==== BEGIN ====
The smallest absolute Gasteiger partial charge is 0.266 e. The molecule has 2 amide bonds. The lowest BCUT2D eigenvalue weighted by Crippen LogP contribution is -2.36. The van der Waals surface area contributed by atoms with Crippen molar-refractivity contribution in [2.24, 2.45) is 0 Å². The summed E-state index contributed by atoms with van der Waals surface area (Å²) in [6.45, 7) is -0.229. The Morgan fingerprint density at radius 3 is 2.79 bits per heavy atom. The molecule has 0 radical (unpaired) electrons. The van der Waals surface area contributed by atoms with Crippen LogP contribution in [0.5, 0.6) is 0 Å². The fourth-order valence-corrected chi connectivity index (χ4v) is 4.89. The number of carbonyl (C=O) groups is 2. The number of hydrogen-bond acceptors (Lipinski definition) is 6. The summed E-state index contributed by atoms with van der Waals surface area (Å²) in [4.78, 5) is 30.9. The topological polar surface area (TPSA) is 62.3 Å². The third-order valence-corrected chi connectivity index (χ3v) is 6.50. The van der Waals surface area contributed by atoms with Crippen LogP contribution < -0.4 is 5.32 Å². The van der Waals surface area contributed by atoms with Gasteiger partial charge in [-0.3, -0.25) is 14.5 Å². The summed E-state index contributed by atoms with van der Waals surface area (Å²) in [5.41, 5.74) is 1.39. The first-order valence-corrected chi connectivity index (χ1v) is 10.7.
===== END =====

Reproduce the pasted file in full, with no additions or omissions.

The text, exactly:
The smallest absolute Gasteiger partial charge is 0.266 e. The molecule has 2 amide bonds. The lowest BCUT2D eigenvalue weighted by Crippen LogP contribution is -2.36. The van der Waals surface area contributed by atoms with Crippen molar-refractivity contribution in [2.24, 2.45) is 0 Å². The summed E-state index contributed by atoms with van der Waals surface area (Å²) in [6.45, 7) is -0.229. The Morgan fingerprint density at radius 3 is 2.79 bits per heavy atom. The molecule has 0 radical (unpaired) electrons. The van der Waals surface area contributed by atoms with Crippen LogP contribution in [0.5, 0.6) is 0 Å². The fourth-order valence-corrected chi connectivity index (χ4v) is 4.89. The number of carbonyl (C=O) groups is 2. The number of hydrogen-bond acceptors (Lipinski definition) is 6. The summed E-state index contributed by atoms with van der Waals surface area (Å²) in [4.78, 5) is 30.9. The topological polar surface area (TPSA) is 62.3 Å². The third-order valence-corrected chi connectivity index (χ3v) is 6.50. The van der Waals surface area contributed by atoms with Crippen LogP contribution < -0.4 is 5.32 Å². The van der Waals surface area contributed by atoms with Gasteiger partial charge in [-0.3, -0.25) is 14.5 Å². The summed E-state index contributed by atoms with van der Waals surface area (Å²) in [5.41, 5.74) is 1.39. The first-order valence-corrected chi connectivity index (χ1v) is 10.7.